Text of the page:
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The Case for ‘Homing’ – Why Activists Should Embrace New Language in Fight Against Homelessness


Advocates called on housing activists to embrace “homing” as opposed to “housing” at a gathering in Washington, D.C.

Washington, D.C. (July 20, 2023) – Advocates called on housing activists to embrace “homing” as opposed to “housing” at the National Alliance to End Homelessness Annual Conference in Washington, D.C.

Human Yearning is for Home

“Human yearning is for home, not housing,” said Seth Eisenberg, CEO of Purpose Built Families Foundation.  “Poets and songwriters don’t sing songs about housing. We yearn for home,” Eisenberg emphasized at the conference.

Army veteran Angel Evans spoke about the impact of the words activists use to engage their neighbors without homes and inspire action.

Speaking of his personal experience after serving more than nine years in uniform, including multiple deployments to the Middle East, Evans said, “I learned firsthand that words matter. The words we use can either push people away, leaving them feeling judged and misunderstood or they can lead to a place where it’s safe to be vulnerable.”

A Safe, Stable Place to Call Home

“It’s time to change more than a few common words and phrases in our commitment to ending homelessness.  We’re striving for a future in which all of our neighbors have a safe, stable place to call home,” the combat veteran said.

Angel Evans
Army Veteran Angel Evans

“Death and life are in the power of the tongue.”

Proverbs 18:21

Despite the support of his family, Evans said he struggled with feelings of sadness and loneliness after his military service. “I felt guilt and shame as I lost comrades in combat who would kill to switch places with me. This weighed heavily on me and intensified my emotional burden.”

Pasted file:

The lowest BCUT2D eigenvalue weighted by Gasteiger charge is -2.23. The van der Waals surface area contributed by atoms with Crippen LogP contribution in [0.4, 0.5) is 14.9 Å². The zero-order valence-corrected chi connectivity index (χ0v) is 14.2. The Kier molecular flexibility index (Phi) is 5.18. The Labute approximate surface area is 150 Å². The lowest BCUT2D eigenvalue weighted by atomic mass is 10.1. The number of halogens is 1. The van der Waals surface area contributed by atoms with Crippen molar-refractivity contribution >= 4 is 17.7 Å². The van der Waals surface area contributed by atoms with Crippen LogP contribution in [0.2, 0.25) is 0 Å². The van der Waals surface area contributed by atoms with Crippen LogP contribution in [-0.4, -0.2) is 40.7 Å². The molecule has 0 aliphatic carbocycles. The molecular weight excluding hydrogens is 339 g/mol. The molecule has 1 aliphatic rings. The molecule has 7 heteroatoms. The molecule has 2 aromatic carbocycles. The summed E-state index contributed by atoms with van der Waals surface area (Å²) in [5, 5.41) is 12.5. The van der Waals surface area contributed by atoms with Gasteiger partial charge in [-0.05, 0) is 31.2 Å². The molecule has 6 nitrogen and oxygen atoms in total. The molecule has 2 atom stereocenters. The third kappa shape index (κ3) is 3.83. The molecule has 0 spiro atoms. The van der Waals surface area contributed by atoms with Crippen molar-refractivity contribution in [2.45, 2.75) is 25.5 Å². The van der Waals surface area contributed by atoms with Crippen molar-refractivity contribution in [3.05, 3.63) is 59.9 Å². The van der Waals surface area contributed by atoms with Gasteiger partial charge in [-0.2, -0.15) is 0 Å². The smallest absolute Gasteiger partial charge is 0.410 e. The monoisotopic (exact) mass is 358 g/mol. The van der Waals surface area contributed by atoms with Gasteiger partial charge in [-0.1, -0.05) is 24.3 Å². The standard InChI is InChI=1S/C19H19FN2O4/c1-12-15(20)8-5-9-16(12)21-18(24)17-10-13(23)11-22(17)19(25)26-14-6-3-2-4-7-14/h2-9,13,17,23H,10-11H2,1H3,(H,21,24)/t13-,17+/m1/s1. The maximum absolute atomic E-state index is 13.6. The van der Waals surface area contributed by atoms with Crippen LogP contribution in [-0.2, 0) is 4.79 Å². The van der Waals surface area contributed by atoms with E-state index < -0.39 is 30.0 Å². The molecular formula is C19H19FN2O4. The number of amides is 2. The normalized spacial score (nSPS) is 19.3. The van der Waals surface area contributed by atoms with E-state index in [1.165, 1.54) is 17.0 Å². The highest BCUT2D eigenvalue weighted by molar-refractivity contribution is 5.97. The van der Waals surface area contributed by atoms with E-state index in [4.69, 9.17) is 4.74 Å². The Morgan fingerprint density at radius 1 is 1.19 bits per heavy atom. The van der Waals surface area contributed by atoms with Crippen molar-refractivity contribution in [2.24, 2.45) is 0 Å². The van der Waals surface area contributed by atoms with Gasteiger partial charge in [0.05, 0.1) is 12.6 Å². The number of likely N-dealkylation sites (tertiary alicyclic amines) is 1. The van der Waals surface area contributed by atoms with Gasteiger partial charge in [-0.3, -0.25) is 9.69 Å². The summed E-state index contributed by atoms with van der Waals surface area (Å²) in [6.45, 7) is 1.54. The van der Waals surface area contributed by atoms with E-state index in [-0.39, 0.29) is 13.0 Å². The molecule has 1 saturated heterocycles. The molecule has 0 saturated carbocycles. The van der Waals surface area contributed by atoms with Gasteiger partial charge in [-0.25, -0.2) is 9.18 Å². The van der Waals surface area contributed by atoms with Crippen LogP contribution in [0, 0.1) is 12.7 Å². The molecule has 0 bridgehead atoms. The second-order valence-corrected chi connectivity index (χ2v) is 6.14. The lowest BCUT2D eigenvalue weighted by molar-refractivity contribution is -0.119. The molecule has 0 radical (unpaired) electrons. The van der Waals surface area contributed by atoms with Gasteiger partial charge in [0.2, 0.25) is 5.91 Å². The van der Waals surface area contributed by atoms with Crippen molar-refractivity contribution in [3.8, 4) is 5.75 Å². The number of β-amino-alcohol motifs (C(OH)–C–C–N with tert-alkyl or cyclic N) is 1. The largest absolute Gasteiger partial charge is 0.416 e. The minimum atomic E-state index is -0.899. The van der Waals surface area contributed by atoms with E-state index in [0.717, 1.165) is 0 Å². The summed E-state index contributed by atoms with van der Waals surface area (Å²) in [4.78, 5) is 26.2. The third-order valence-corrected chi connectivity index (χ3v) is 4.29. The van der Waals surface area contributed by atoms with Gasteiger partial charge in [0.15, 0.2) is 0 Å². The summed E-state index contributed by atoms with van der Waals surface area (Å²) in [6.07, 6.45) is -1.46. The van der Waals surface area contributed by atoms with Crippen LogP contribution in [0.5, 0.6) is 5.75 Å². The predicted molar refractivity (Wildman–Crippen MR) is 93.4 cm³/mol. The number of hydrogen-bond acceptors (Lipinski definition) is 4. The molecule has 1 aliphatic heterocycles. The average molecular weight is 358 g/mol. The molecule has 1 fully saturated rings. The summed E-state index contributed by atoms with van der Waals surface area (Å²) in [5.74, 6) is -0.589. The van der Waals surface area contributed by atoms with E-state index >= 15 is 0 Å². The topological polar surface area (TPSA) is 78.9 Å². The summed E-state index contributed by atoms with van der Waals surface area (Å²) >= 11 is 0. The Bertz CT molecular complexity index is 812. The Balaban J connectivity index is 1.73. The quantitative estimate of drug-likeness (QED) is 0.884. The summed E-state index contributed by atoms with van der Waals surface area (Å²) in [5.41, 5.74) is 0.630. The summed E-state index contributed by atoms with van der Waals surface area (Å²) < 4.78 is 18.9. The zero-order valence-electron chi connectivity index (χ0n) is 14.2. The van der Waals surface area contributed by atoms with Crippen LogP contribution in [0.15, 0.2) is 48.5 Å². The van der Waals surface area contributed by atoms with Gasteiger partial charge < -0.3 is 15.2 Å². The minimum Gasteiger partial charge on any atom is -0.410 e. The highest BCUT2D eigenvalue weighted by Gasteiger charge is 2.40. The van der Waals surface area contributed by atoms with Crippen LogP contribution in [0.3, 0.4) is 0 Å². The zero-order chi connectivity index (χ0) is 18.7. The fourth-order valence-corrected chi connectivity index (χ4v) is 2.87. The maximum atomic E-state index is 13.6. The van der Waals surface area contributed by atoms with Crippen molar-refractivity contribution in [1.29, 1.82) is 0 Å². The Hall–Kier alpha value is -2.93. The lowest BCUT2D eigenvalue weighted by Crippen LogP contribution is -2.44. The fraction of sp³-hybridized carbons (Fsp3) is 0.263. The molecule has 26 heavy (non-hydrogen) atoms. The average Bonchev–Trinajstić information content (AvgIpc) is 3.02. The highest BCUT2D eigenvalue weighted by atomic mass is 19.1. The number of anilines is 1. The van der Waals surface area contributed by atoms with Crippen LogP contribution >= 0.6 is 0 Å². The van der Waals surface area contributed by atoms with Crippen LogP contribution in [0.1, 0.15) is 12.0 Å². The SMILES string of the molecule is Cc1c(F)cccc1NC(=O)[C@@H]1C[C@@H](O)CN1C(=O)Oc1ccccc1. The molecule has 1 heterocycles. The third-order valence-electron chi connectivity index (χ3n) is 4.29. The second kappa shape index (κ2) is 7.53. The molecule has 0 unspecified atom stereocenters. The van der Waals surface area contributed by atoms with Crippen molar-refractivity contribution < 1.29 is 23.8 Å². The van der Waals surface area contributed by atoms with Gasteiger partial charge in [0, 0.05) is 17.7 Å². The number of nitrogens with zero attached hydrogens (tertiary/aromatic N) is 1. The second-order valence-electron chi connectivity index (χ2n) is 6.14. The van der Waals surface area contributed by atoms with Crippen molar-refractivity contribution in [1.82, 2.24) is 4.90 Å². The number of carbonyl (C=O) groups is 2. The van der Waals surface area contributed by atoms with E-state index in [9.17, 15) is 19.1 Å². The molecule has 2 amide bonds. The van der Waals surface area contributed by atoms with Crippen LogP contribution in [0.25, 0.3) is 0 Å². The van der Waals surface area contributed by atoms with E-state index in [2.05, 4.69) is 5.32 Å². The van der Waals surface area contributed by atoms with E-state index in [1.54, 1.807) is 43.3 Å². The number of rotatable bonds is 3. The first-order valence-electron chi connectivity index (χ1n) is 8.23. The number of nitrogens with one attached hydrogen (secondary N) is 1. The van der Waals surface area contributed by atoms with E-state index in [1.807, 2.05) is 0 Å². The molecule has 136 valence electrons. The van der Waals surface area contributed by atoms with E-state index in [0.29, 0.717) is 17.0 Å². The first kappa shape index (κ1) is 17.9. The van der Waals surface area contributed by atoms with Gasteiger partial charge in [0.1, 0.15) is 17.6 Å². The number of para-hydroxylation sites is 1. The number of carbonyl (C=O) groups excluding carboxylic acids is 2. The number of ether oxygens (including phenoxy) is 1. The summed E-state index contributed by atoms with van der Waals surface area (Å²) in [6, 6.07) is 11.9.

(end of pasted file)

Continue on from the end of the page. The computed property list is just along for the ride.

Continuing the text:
“Seeking help became a frustrating experience. Instead of finding understanding and support, I was often asked what was wrong with me and why I couldn’t simply snap out of it. These questions only isolated me further. I withdrew even more and resisted communication,” Evans confided.

What Happened to Your Dreams?

The Army veteran today directs the Operation Sacred Trust Supportive Services for Veteran Families (SSVF) engagement team in Miami, Florida. He said that instead of asking people, “What happened,” frontline activists should look to understand, “What happened to your dreams?”

That period in his life gave him insights into the power of language, he added.

“Death and life are in the power of the tongue,” Evans said, quoting Proverbs 18:21.

Eisenberg and Evans called on fellow activists to “embracing homing as opposed to simply housing.”

The advocates from Purpose Built Families Foundation said ‘homing’ should include:

  • Building warm mutual relationships between tenants, property managers, and landlords;
  • Connecting Veterans to community, faith-based and social services that meet their individual preferences;
  • Providing  knowledge, tools and resources to navigate life’s natural challenges and transitions, and;
  • Creating reliable Continuums of Care for our most vulnerable neighbors.

Citing relationship breakdown as a leading factor that causes hundreds of thousands of Americans to lose their homes, advocates spoke of the urgent need for evidence-based prevention efforts to strengthen marriages, families and social support networks.

Following the meeting, Evans and Purpose Built Director Ana Rubirosa spoke about their work ending veteran homelessness with fellow veteran and U.S. Representative Brian Mast on Capitol Hill.

“A house provides shelter, but a home gives comfort,” the advocates said. “True compassion goes beyond bricks and mortar; it fosters a sense of belonging and love. In the act of homing someone, we plant seeds of hope that bloom into a sanctuary where hearts find solace and dreams take flight.”
Helping homeless at at-risk veterans in Florida’s Miami-Dade and Broward counties.
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